All we need are leaders willing to change our current course toward the economic abyss, in that new proposed direction.
    We also need to build a nuclear powered very fast freight forwarding, rail linked fleet.
    Not for what that could earn us now today, but what it can earn a decade from now, when we as a well managed economy, could virtually corner one of the most profitable enterprises on the planet; namely, bulk freight forwarding!
    None more than roll on roll off ferries, which incidentally would mean, we would no longer be a hostage to the whim and caprice of price gouging foreign operators!
    [Well it is arguably the most profitable business model on the planet!?]
    Reforming our tax system is just the very first step in a journey to becoming the richest most powerful economy on the planet!
    To underline and reiterate, we have everything we need, including vast untapped energy resources!
    The only thing demonstrably missing, is the political resolve/will!
    And that means, self serving political expediency, must be replaced by people serving pragmatism!
    Alan B. Goulding

    Comment by Alan B. Goulding — May 28, 2014 @ 12:47 pm

  2. Reportedly, 40% of our international guest corporations, most with budgets larger than many sovereign nations, pay no company tax to anyone?
    Other use sharp practice to avoid a fair share, with the result being companies paying on average, just 1-4% actual company tax.
    Among these sharp practices is sending the same sum of money through several subsidiaries, in a money merry-go-round, that creates a false impression of business activity, and invoiced costs!
    These same invoices can be used to garner funds at the best rates, or to avoid tax?
    Given the ATO treats each subsidiary, as a quite separate entity for the purpose of collecting, [or not,] tax!
    Consequently, we see companies recording record profits, paying record dividends, [or not,] and paying even less tax, let alone a super profits tax.
    Then there is a practice of creating a subsidiary or subsidiaries, in various tax havens, and have these same entities, charge the parent, often exorbitantly, for an accounting/booking service etc/etc and so on?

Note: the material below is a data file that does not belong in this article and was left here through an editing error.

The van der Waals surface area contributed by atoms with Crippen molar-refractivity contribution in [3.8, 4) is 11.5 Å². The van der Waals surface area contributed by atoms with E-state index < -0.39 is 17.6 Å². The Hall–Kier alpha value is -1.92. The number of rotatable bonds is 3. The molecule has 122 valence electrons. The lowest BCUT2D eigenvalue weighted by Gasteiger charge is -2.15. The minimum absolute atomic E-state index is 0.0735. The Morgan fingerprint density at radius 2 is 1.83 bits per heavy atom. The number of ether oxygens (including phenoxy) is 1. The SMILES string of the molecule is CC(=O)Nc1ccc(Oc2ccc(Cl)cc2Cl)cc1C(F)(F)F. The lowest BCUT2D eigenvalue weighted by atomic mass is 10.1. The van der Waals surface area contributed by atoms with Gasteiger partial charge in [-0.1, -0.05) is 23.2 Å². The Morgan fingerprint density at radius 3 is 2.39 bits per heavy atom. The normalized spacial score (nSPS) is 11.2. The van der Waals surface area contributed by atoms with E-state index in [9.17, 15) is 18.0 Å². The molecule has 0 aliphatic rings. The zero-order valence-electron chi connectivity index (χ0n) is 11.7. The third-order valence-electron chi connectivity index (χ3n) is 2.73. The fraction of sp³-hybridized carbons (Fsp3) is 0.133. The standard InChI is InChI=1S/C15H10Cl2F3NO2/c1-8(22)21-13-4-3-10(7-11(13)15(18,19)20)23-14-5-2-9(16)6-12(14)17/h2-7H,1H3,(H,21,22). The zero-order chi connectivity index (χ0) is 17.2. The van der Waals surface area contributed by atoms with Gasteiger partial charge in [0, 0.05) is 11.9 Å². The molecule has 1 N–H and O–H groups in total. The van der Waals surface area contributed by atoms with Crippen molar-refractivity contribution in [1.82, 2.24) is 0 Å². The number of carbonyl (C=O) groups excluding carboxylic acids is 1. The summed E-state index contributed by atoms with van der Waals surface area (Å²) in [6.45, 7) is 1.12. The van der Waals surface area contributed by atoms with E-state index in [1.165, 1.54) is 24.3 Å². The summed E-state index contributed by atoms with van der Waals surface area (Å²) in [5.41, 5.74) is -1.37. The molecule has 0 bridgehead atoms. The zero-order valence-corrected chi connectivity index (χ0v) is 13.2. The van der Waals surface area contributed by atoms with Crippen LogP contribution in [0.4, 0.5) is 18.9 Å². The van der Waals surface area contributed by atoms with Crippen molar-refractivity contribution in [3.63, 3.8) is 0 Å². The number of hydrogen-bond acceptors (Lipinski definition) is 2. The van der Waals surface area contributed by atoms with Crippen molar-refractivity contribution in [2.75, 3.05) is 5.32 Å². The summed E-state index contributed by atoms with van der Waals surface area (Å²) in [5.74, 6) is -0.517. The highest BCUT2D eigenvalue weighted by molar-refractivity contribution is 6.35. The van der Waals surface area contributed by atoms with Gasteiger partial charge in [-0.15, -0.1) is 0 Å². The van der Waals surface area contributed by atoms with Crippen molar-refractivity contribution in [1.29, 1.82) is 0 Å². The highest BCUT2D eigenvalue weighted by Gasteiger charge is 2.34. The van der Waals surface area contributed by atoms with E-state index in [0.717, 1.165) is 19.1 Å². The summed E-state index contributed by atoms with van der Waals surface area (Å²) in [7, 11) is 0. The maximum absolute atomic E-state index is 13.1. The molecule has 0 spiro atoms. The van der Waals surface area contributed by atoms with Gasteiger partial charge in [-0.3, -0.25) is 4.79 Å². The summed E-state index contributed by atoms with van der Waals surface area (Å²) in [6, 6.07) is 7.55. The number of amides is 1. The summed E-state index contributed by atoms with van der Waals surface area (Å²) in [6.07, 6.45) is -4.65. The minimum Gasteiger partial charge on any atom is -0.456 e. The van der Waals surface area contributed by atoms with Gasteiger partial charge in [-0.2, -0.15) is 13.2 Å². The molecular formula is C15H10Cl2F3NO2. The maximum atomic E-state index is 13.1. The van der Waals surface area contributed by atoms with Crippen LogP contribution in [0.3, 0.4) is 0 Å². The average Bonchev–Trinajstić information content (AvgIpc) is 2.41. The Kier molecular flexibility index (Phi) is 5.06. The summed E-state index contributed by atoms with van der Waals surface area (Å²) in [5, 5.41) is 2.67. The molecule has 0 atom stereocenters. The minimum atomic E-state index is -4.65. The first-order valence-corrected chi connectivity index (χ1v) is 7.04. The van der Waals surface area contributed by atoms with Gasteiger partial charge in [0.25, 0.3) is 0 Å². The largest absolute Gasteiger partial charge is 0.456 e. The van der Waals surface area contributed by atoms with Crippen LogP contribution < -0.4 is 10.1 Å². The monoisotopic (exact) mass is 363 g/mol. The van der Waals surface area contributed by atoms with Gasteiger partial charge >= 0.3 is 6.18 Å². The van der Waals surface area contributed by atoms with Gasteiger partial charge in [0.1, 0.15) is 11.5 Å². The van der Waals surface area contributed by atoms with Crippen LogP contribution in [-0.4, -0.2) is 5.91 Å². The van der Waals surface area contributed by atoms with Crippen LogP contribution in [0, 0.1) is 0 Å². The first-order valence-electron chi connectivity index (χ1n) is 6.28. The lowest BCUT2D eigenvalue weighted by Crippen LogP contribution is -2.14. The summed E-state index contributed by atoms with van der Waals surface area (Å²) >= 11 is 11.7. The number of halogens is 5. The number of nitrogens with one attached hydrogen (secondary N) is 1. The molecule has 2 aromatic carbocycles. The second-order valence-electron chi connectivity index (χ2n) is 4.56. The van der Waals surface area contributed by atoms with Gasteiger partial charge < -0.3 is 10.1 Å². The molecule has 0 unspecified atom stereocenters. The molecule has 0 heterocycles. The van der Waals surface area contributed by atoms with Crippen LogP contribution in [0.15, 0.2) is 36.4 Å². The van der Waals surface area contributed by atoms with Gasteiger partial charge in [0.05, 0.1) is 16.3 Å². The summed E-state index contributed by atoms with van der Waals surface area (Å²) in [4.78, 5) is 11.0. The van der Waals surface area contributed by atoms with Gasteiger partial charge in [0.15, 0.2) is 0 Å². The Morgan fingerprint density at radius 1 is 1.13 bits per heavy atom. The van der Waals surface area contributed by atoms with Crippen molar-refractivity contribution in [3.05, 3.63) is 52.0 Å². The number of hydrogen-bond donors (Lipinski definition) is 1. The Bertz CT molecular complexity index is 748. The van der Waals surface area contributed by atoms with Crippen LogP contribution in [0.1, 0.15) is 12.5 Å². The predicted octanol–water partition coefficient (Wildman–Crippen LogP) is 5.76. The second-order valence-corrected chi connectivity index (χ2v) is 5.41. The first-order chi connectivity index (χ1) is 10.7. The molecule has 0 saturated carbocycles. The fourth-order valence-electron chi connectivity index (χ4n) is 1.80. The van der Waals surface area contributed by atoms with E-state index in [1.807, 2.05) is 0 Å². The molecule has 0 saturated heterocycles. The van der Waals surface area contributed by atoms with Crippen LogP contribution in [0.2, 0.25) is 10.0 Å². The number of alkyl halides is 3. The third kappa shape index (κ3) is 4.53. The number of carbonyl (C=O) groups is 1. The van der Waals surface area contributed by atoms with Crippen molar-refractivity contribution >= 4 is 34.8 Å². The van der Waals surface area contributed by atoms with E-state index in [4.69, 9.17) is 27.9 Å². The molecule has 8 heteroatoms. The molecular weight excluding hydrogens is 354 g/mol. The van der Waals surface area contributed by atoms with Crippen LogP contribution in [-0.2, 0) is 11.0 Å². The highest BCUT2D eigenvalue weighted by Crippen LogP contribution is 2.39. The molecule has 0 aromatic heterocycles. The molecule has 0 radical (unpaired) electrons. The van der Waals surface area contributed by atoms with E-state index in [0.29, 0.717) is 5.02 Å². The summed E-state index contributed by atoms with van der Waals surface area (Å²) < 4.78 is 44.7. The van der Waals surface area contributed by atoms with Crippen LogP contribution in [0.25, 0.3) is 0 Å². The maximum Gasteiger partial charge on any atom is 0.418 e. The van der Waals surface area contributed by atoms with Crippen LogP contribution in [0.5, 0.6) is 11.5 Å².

Unlike many of those now parading before ICAC, they do provide invoices for these alleged services!
    So everything appears legal, or ship shape and Bristol fashion.
    And given our ATO, has no ability to examine the books of offshored entities, they have little other choice, but to accept the figures, however shonky they believe them to be?
    However, if you were to apply an expenditure tax to each one of these transactions, even on those funds went offshore as remittances or international transfers; and given you collected all this tax via the banking fraternity, there would be considerable unavoidable tax collected!
    If the rate were 18% of all expenditure, or transfers, then this practice would likely cease, with the service elements, alleged, returned to an onshore arrangement, to reduce costs, and the money go round would simply cease, given that or any other sum of money, could simply exhaust, if it/they took too many turns on the horses, so to speak!
    We’ve all have heard the stories around Google and Apple, and tip of the iceberg tax avoidance in the billions?
    And I dare say, Amazon and similar internet accessed marketers, do nearly as much business on these shores, to the eternal detriment of the honest Australian retailer.
    Who is after all, only asking for equal treatment, not favors!
    Pray tell, just what are the real impediments, that prevents our government from acting as outlined, to fix these avoidance examples?
    The 1953 double tax act?
    Well, they the government of the day created that act, and today’s parliament remain free to repeal it!
    Our trading partners remain free respond likewise, with a huge sigh of relief, even if that’s just a reactionary response?
    Alan B. Goulding.

    Comment by Alan B. Goulding — May 29, 2014 @ 9:42 am

  3. Just one other small point, an 18% expenditure tax, amended for the return of an averaged tax compliance cost factor of 7% is in effect, an 11% tax impost, and less as more players are added, due to the unavoidable nature, of an unavoidable tax!

    Comment by Alan B. Goulding — May 29, 2014 @ 11:22 am